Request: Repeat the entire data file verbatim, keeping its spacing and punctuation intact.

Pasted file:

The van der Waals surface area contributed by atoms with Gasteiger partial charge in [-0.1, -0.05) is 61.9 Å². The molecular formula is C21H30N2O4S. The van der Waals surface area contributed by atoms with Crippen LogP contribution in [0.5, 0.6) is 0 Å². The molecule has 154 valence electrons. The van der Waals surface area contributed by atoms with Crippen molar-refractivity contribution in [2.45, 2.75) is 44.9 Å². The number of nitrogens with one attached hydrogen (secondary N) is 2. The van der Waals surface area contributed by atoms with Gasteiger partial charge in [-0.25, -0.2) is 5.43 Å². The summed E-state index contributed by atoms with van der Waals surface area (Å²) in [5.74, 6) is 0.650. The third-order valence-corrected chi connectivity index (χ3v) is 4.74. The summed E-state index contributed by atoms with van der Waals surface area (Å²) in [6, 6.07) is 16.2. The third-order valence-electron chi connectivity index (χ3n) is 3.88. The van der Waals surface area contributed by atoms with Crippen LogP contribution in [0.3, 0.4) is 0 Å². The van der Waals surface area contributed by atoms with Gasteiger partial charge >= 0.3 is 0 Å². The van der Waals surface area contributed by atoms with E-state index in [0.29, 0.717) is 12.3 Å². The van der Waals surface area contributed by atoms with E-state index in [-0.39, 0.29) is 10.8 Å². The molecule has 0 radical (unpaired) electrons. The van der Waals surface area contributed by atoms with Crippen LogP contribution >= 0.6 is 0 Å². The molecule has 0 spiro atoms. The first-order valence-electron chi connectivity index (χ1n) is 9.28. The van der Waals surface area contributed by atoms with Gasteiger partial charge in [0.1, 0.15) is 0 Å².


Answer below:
The van der Waals surface area contributed by atoms with Gasteiger partial charge in [-0.1, -0.05) is 61.9 Å². The molecular formula is C21H30N2O4S. The van der Waals surface area contributed by atoms with Crippen LogP contribution in [0.5, 0.6) is 0 Å². The molecule has 154 valence electrons. The van der Waals surface area contributed by atoms with Crippen molar-refractivity contribution in [2.45, 2.75) is 44.9 Å². The number of nitrogens with one attached hydrogen (secondary N) is 2. The van der Waals surface area contributed by atoms with Gasteiger partial charge in [-0.25, -0.2) is 5.43 Å². The summed E-state index contributed by atoms with van der Waals surface area (Å²) in [5.74, 6) is 0.650. The third-order valence-corrected chi connectivity index (χ3v) is 4.74. The summed E-state index contributed by atoms with van der Waals surface area (Å²) in [6, 6.07) is 16.2. The third-order valence-electron chi connectivity index (χ3n) is 3.88. The van der Waals surface area contributed by atoms with Crippen LogP contribution in [0.3, 0.4) is 0 Å². The van der Waals surface area contributed by atoms with Gasteiger partial charge >= 0.3 is 0 Å². The van der Waals surface area contributed by atoms with E-state index in [0.29, 0.717) is 12.3 Å². The van der Waals surface area contributed by atoms with E-state index in [-0.39, 0.29) is 10.8 Å². The molecule has 0 radical (unpaired) electrons. The van der Waals surface area contributed by atoms with Crippen LogP contribution >= 0.6 is 0 Å². The molecule has 0 spiro atoms. The first-order valence-electron chi connectivity index (χ1n) is 9.28. The van der Waals surface area contributed by atoms with Gasteiger partial charge in [0.1, 0.15) is 0 Å².